Om det oändliga [About Endlessness] (2019)

Om det oändliga
Director: Roy Andersson
Writer: Roy Andersson
Cast: Bengt Bergius, Anja Broms, Tatiana Delaunay, Jan-Eje Ferling, Thore Flygel, Lotta Forsberg, Göran Holm, Stefan Karlsson, Martin Serner
Seen on: 16.9.2020

A sequence of moments, some trivial, some monumental, accompanied by ironic and earnest ruminations about the vulnerability and humanity of life itself.

About Endlessness is a strange film and one that isn’t easily summarized (as you may have guessed from my “plot description”). It’s probably not a film for a casual viewer and how much you will get out of it will probably vary widely – I’m not sure about it myself. But it is definitely an interesting film and with its short runtime, it is pretty much perfect to just give it a try and see what it does for you.

The film poster showing a man and a woman hugging tight as they fly over the city.

About Endlessness is a film that is as colorless as it can be without actually being shot in black and white. Beige, grey, light brown dominate here, both the sets and the people who are all pale and mostly fat and older. With that visual language alone, the film manages to create a very strange atmosphere. One would think that it gets boring to look at with its washed-out aesthetics, but somehow the opposite is true (though I don’t know if I would have wanted the film to go on longer than it did).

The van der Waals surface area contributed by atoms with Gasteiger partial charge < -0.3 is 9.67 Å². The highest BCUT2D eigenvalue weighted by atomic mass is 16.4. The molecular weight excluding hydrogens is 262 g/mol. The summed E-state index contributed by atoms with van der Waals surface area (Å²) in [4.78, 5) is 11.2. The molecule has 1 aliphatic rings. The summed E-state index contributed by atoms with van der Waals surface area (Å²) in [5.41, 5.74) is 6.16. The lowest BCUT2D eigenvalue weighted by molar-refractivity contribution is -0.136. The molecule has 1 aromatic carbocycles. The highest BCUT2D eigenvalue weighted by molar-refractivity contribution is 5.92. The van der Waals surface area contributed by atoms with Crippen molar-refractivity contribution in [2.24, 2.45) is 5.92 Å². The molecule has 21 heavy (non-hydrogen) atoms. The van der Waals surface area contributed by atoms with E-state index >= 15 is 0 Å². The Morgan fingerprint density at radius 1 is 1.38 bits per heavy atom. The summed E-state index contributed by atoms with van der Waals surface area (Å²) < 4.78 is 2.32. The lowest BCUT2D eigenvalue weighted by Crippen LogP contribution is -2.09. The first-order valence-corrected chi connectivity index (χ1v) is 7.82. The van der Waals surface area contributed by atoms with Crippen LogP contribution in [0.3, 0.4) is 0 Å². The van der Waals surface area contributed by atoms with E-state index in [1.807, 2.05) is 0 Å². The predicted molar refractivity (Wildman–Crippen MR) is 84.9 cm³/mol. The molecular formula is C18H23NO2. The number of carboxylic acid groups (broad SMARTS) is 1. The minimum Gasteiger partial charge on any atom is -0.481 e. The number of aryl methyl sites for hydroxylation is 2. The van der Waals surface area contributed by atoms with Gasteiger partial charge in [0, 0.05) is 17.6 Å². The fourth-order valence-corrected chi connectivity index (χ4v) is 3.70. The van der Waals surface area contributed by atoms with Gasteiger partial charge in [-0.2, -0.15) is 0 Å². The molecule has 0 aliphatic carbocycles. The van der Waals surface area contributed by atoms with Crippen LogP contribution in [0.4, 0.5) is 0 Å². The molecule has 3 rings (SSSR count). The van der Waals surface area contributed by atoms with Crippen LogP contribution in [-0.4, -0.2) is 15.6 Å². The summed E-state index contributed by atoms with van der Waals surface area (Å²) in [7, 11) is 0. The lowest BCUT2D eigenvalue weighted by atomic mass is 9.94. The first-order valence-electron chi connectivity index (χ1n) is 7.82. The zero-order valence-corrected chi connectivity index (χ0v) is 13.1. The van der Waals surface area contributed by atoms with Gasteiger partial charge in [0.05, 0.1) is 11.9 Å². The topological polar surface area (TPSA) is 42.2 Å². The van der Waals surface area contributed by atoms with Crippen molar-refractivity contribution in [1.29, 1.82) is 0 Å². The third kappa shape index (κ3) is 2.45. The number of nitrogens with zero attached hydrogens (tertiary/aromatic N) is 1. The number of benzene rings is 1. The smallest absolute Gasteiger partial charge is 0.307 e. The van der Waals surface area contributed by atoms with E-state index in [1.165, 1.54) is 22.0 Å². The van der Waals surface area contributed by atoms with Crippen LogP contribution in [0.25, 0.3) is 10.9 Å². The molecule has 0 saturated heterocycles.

The scenes that are played out are filled with humor that is both very prominent, but also very soft in its absurdity and a little bit of irony (without getting too detached). It’s not a comedy where somebody makes jokes, but where you realize how absurdly funny life is. That means, that it’s not made for really laughing out loud, I think, and there is always a note of bittersweetness to it. At times, the humor gets totally left behind, too.

a rather full café. it's snowing outside.

About Endlessness is a slow film. It’s a labored film, that somehow manages to retain a sense of lightness. But above all it’s an unusual film that is very much its own animal. I haven’t seen another Andersson movie, but from the posters I gather that it shares some traits with others of his films. I am certainly curious now to check them out.

A man standing in the kitchen looking straight at the camera, a woman sitting at the table behind him.

Summarizing: strange.

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